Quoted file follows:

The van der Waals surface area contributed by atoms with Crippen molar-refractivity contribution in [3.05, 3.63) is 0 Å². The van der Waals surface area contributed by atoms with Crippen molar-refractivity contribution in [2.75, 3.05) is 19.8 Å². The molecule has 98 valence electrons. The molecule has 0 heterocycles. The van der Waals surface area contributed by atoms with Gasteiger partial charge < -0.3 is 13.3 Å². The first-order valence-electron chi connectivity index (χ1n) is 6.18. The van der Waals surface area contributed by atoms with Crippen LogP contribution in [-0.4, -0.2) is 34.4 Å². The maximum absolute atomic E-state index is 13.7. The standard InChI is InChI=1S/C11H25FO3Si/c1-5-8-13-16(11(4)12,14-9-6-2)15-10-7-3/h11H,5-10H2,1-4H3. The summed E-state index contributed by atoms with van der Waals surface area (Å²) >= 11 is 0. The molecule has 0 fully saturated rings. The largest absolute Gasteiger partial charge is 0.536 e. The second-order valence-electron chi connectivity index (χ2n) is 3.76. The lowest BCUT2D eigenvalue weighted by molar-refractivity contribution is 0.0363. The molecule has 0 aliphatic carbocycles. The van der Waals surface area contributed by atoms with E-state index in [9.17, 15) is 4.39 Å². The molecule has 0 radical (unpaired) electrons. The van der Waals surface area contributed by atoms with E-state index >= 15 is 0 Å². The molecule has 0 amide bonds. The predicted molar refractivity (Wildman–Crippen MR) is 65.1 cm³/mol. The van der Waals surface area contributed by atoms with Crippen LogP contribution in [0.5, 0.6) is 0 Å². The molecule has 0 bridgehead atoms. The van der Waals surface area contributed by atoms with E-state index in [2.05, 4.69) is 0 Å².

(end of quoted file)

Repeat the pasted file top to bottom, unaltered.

The van der Waals surface area contributed by atoms with Crippen molar-refractivity contribution in [3.05, 3.63) is 0 Å². The van der Waals surface area contributed by atoms with Crippen molar-refractivity contribution in [2.75, 3.05) is 19.8 Å². The molecule has 98 valence electrons. The molecule has 0 heterocycles. The van der Waals surface area contributed by atoms with Gasteiger partial charge < -0.3 is 13.3 Å². The first-order valence-electron chi connectivity index (χ1n) is 6.18. The van der Waals surface area contributed by atoms with Crippen LogP contribution in [-0.4, -0.2) is 34.4 Å². The maximum absolute atomic E-state index is 13.7. The standard InChI is InChI=1S/C11H25FO3Si/c1-5-8-13-16(11(4)12,14-9-6-2)15-10-7-3/h11H,5-10H2,1-4H3. The summed E-state index contributed by atoms with van der Waals surface area (Å²) >= 11 is 0. The molecule has 0 fully saturated rings. The largest absolute Gasteiger partial charge is 0.536 e. The second-order valence-electron chi connectivity index (χ2n) is 3.76. The lowest BCUT2D eigenvalue weighted by molar-refractivity contribution is 0.0363. The molecule has 0 aliphatic carbocycles. The van der Waals surface area contributed by atoms with E-state index in [9.17, 15) is 4.39 Å². The molecule has 0 radical (unpaired) electrons. The van der Waals surface area contributed by atoms with E-state index >= 15 is 0 Å². The molecule has 0 amide bonds. The predicted molar refractivity (Wildman–Crippen MR) is 65.1 cm³/mol. The van der Waals surface area contributed by atoms with Crippen LogP contribution in [0.5, 0.6) is 0 Å². The molecule has 0 bridgehead atoms. The van der Waals surface area contributed by atoms with E-state index in [2.05, 4.69) is 0 Å².